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With the steady flow of settlers in to Indian controlled land, Eastern newspapers circulated sensationalized stories of savage native tribes carrying out widespread massacres of hundreds of white travelers. Although some settlers lost their lives to American Indian attacks, this was certainly not the norm; in fact, Native American tribes routinely helped settlers cross over the Plains. Not only did the American Indians sell wild game and other supplies to travelers, but they served as guides and messengers between wagon trains as well. Despite the good natures of the American Indians, settlers still feared the possibility of an attack.
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To calm these worries, in 1851 the U.S. government organised a conference with several local Indian tribes and established the Treaty of Fort Laramie. Under this treaty, each Native American tribe accepted a bounded territory, allowed the government to construct roadways and forts in this territory and pledged not to ever attack settlers; in return the federal government agreed to honor the boundaries of each tribe’s territory and make total payments to the Indians. The Native American tribes responded quietly to the treaty; in fact the Cheyenne, Sioux, Crow, Arapaho, Assinibione, Mandan, Gros Ventre and Arikara tribes, who signed the treaty, even agreed to end the hostilities amongst their tribes in order to accept the conditions of the treaty.
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This peaceful accord between the U.S. government and the Native American tribes didn’t hold long. After hearing reports of fertile land and great mineral wealth in the West, the government soon broke their pledge established in the Treat of Fort Laramie by allowing thousands of non-Indians to flood into the region. With so many newcomers heading west, the federal government established a plan of limiting Native Americans to reservations, modest areas of acreage within a group’s territory that was set aside exclusively for Indian use, to be able to provide more land for “” non-Indian settlers.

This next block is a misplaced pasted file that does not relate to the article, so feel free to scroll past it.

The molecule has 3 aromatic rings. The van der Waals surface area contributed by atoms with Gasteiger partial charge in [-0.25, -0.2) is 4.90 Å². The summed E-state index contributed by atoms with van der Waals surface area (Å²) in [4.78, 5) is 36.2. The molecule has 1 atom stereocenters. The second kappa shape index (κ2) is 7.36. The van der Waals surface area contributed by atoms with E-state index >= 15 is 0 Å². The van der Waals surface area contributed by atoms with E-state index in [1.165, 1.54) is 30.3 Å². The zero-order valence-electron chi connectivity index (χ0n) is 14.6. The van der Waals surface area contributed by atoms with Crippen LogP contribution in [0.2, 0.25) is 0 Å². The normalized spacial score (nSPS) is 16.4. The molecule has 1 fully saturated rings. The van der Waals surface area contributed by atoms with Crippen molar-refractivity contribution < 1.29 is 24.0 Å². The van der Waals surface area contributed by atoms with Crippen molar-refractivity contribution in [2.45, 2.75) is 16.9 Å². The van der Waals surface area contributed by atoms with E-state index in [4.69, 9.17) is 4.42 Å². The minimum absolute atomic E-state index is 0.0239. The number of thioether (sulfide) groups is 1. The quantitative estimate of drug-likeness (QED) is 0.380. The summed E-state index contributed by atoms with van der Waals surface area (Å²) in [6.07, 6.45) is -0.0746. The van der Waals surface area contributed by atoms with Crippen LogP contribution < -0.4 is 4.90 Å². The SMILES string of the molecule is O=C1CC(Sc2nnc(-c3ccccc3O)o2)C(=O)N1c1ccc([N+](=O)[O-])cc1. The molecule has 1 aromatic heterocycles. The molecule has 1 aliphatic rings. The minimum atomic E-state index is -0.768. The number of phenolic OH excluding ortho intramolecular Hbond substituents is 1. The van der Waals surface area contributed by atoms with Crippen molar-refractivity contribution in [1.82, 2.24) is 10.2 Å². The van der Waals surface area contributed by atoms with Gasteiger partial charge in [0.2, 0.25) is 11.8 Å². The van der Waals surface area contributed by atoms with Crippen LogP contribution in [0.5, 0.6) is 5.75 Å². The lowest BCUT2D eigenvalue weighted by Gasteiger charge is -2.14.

In a series of new treaties the U.S. government commanded Native Americans to surrender their land and migrate to reservations in exchange for protection from attacks by white settlers. In addition, the Indians were given a yearly payment that would include cash in addition to food, animals, household goods and agricultural equipment. These reservations were established in an effort to pave the way for increased U.S. growth and administration in the West, as well as to keep the Native Americans isolated from the whites in order to lessen the chance for conflict.
History of the Plains Indians
These agreements had many challenges. Most significantly many of the native peoples did not altogether grasp the document that they were confirming or the conditions within it; moreover, the treaties did not acknowledge the cultural norms of the Native Americans. In addition to this, the government institutions accountable for administering these policies were weighed down with awful management and corruption. In fact many treaty conditions were never accomplished.
The U.S. government almost never held up their side of the accords even when the Native Americans migrated quietly to their reservations. Dishonest bureau agents sometimes sold off the supplies that were intended for the Indians on reservations to non-Indians. Moreover, as settlers needed more territory in the West, the government constantly decreased the size of reservation lands. By this time, many of the Native American peoples were dissatisfied with the treaties and angered by settlers’ persistent demands for land.
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Angered by the government’s dishonest and unfair policies, some Native American tribes, including bands of Cheyennes, Arapahos, Comanches and Sioux, fought back. As they fought to maintain their territories and their tribes’ survival, more than one thousand skirmishes and battles broke out in the West between 1861 and 1891. In an effort to compel Native Americans onto the reservations and to end the violence, the U.S. government responded to these skirmishes with significant military operations. Clearly the U.S. government’s Indian regulations were in need of a change.
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Native American policy shifted radically after the Civil War. Reformers felt that the policy of pushing Native Americans on to reservations was too severe even though industrialists, who were concerned about their land and resources, thought of assimilation, the cultural absorption of the American Indians into “white America” as the only long-term strategy for ensuring Native American survival. In 1871 the federal government passed a pivotal law stating that the United States would not treat Native American tribes as independent nations.